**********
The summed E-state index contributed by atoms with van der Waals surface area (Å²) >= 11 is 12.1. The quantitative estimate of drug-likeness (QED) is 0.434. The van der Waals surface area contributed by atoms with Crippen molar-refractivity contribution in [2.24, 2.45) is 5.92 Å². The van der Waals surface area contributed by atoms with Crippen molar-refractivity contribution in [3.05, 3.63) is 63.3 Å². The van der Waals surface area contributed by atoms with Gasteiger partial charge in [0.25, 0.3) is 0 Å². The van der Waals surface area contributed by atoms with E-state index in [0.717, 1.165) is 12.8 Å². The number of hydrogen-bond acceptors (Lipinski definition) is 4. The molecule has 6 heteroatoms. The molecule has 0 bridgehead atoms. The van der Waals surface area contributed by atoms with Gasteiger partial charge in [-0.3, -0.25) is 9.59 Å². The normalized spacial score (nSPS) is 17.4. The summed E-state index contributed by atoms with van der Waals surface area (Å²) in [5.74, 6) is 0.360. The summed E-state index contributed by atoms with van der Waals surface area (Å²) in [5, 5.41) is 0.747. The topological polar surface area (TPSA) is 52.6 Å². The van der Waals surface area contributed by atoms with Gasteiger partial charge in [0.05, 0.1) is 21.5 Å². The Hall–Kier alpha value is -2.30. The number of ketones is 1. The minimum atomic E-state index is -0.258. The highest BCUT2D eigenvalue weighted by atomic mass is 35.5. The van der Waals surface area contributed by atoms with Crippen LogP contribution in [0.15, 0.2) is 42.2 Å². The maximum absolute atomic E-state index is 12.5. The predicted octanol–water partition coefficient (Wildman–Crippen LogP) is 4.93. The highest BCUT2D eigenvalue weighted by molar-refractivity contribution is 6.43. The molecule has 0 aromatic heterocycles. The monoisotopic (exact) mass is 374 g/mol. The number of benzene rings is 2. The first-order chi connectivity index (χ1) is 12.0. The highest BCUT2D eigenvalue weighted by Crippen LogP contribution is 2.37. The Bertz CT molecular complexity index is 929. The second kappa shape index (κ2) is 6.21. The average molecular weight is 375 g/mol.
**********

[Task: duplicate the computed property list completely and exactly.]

The summed E-state index contributed by atoms with van der Waals surface area (Å²) >= 11 is 12.1. The quantitative estimate of drug-likeness (QED) is 0.434. The van der Waals surface area contributed by atoms with Crippen molar-refractivity contribution in [2.24, 2.45) is 5.92 Å². The van der Waals surface area contributed by atoms with Crippen molar-refractivity contribution in [3.05, 3.63) is 63.3 Å². The van der Waals surface area contributed by atoms with Gasteiger partial charge in [0.25, 0.3) is 0 Å². The van der Waals surface area contributed by atoms with E-state index in [0.717, 1.165) is 12.8 Å². The number of hydrogen-bond acceptors (Lipinski definition) is 4. The molecule has 6 heteroatoms. The molecule has 0 bridgehead atoms. The van der Waals surface area contributed by atoms with Gasteiger partial charge in [-0.3, -0.25) is 9.59 Å². The normalized spacial score (nSPS) is 17.4. The summed E-state index contributed by atoms with van der Waals surface area (Å²) in [5.74, 6) is 0.360. The summed E-state index contributed by atoms with van der Waals surface area (Å²) in [5, 5.41) is 0.747. The topological polar surface area (TPSA) is 52.6 Å². The van der Waals surface area contributed by atoms with Gasteiger partial charge in [0.05, 0.1) is 21.5 Å². The Hall–Kier alpha value is -2.30. The number of ketones is 1. The minimum atomic E-state index is -0.258. The highest BCUT2D eigenvalue weighted by atomic mass is 35.5. The van der Waals surface area contributed by atoms with Crippen LogP contribution in [0.15, 0.2) is 42.2 Å². The maximum absolute atomic E-state index is 12.5. The predicted octanol–water partition coefficient (Wildman–Crippen LogP) is 4.93. The highest BCUT2D eigenvalue weighted by molar-refractivity contribution is 6.43. The molecule has 0 aromatic heterocycles. The monoisotopic (exact) mass is 374 g/mol. The number of benzene rings is 2. The first-order chi connectivity index (χ1) is 12.0. The highest BCUT2D eigenvalue weighted by Crippen LogP contribution is 2.37. The Bertz CT molecular complexity index is 929. The second kappa shape index (κ2) is 6.21. The average molecular weight is 375 g/mol.